Elton’s showmanship is as great as it ever was, even though it was quite obvious that he was well beyond doing handstands on his piano bench like he was known to do in his youth. He had hip surgery about a year ago, so when he would walk off stage for a costume change and a break, he was obviously far from being spry, and his crew flanked him protectively. It was sad to see, but it is also a natural progression for all of us.
Hearing so many of the songs that I have known and loved throughout my life filled me with joy. And unlike Paul McCartney and the Beach Boys, his voice is just as rich and strong as it was in his youth. Some people should know when to quit. (Sorry.) But Elton, on the other hand, is choosing to move on, even though selfishly we would love to enjoy his performances until the day he would be taken off stage feet first. But he has given us more than we have a right to expect over the years. He deserves, instead, to live out his life surrounded by the love of family.
And the thought of that, as he serenaded us all, had me on the brink of a huge, ugly cry. I had to fight that urge to publicly humiliate myself the whole time. I knew I was seeing the final chapter of an amazing career, as well as the tail end of an amazing life. Because Elton, of course, is as mortal as every one of us is. It’s just that some people, upon passing, will break the hearts of half the world.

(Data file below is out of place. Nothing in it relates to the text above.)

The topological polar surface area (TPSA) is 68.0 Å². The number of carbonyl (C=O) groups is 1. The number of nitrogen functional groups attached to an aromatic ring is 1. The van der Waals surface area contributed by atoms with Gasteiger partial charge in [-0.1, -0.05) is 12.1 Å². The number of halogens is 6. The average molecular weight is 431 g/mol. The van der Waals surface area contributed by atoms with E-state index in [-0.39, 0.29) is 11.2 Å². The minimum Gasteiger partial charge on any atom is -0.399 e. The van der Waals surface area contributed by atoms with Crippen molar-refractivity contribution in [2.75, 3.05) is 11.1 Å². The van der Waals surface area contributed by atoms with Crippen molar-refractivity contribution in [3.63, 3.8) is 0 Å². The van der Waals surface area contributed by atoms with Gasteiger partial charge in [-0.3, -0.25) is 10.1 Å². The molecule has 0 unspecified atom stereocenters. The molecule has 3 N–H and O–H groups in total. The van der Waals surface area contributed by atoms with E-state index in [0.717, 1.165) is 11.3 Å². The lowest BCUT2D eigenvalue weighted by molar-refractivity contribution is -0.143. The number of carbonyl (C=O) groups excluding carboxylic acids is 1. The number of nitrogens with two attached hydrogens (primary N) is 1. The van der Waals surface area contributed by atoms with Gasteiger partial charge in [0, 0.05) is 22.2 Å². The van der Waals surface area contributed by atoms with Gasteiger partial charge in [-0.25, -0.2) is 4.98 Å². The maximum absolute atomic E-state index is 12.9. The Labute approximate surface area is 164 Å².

So I sat there in the Tacoma Dome, gazing at this icon, basking in the warmth generated by this gracious talent, and I said a bittersweet thank you to the universe. I have been lucky enough to see many legends come and go. The going, which I’m bound to bear witness to with greater frequency as I age, is what makes the gratitude so bittersweet.
If you’d like to check out some of the actual videos we took at the concert, check out the Elton John Farewell Tour Tacoma Dome October 2022 Playlist on my YouTube channel. Clearly we’re not cinematographers, but they will really give you a sense of what the actual concert was like.
If you’re more interested in professional grade official music videos of the songs he sang, Dear Husband introduced me to a cool website that gives you set lists from concerts, and includes links to music videos. It’s like concert meets MTV. Check it out here.
I’ll leave you now with some of the photos we took at the concert. I know I’ll be looking at these souvenirs of a very happy memory for years to come. That will have to do, because, as financially stable as I have become, I am still not willing to spend 50 dollars on a t-shirt.
Sorry, Elton, but some things will always make me put my foot down.
Are you wondering what to bring to Thanksgiving dinner? How about my book, Notes on Gratitude? Place your orders now! (Or any other time, since we’re on the subject.) And… thanks!